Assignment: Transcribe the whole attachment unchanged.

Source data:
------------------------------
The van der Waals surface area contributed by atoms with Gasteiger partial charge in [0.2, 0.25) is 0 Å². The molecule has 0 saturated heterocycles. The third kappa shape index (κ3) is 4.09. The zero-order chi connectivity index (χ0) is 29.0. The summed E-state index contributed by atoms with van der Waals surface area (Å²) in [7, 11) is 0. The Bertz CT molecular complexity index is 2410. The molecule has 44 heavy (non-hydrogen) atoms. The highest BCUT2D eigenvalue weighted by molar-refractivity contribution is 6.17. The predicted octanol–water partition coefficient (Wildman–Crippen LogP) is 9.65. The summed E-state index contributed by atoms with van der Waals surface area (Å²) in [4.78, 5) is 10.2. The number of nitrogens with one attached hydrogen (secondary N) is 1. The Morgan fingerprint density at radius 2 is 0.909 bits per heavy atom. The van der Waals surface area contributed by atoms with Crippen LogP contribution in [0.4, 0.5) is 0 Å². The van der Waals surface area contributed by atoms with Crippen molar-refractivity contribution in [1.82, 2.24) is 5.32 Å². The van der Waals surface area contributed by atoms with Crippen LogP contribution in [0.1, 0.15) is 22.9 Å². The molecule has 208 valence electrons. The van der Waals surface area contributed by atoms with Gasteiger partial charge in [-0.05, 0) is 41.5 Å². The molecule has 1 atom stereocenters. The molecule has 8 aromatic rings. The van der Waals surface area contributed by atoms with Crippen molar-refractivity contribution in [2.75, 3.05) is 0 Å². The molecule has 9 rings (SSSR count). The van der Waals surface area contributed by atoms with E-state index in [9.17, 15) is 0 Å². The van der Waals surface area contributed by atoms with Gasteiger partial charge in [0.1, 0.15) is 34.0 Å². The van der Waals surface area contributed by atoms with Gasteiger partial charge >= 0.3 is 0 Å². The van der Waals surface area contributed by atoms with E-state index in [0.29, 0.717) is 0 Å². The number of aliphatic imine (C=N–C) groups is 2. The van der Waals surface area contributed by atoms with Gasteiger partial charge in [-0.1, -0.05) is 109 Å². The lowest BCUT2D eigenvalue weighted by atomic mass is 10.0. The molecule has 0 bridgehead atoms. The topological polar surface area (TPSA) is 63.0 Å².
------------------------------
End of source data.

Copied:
The van der Waals surface area contributed by atoms with Gasteiger partial charge in [0.2, 0.25) is 0 Å². The molecule has 0 saturated heterocycles. The third kappa shape index (κ3) is 4.09. The zero-order chi connectivity index (χ0) is 29.0. The summed E-state index contributed by atoms with van der Waals surface area (Å²) in [7, 11) is 0. The Bertz CT molecular complexity index is 2410. The molecule has 44 heavy (non-hydrogen) atoms. The highest BCUT2D eigenvalue weighted by molar-refractivity contribution is 6.17. The predicted octanol–water partition coefficient (Wildman–Crippen LogP) is 9.65. The summed E-state index contributed by atoms with van der Waals surface area (Å²) in [4.78, 5) is 10.2. The number of nitrogens with one attached hydrogen (secondary N) is 1. The Morgan fingerprint density at radius 2 is 0.909 bits per heavy atom. The van der Waals surface area contributed by atoms with Crippen LogP contribution in [0.4, 0.5) is 0 Å². The van der Waals surface area contributed by atoms with Crippen molar-refractivity contribution in [1.82, 2.24) is 5.32 Å². The van der Waals surface area contributed by atoms with Crippen LogP contribution in [0.1, 0.15) is 22.9 Å². The molecule has 208 valence electrons. The van der Waals surface area contributed by atoms with Gasteiger partial charge in [-0.05, 0) is 41.5 Å². The molecule has 1 atom stereocenters. The molecule has 8 aromatic rings. The van der Waals surface area contributed by atoms with Crippen molar-refractivity contribution in [2.75, 3.05) is 0 Å². The molecule has 9 rings (SSSR count). The van der Waals surface area contributed by atoms with E-state index in [9.17, 15) is 0 Å². The van der Waals surface area contributed by atoms with Gasteiger partial charge in [0.1, 0.15) is 34.0 Å². The van der Waals surface area contributed by atoms with Gasteiger partial charge >= 0.3 is 0 Å². The van der Waals surface area contributed by atoms with E-state index in [0.29, 0.717) is 0 Å². The number of aliphatic imine (C=N–C) groups is 2. The van der Waals surface area contributed by atoms with Gasteiger partial charge in [-0.1, -0.05) is 109 Å². The lowest BCUT2D eigenvalue weighted by atomic mass is 10.0. The molecule has 0 bridgehead atoms. The topological polar surface area (TPSA) is 63.0 Å².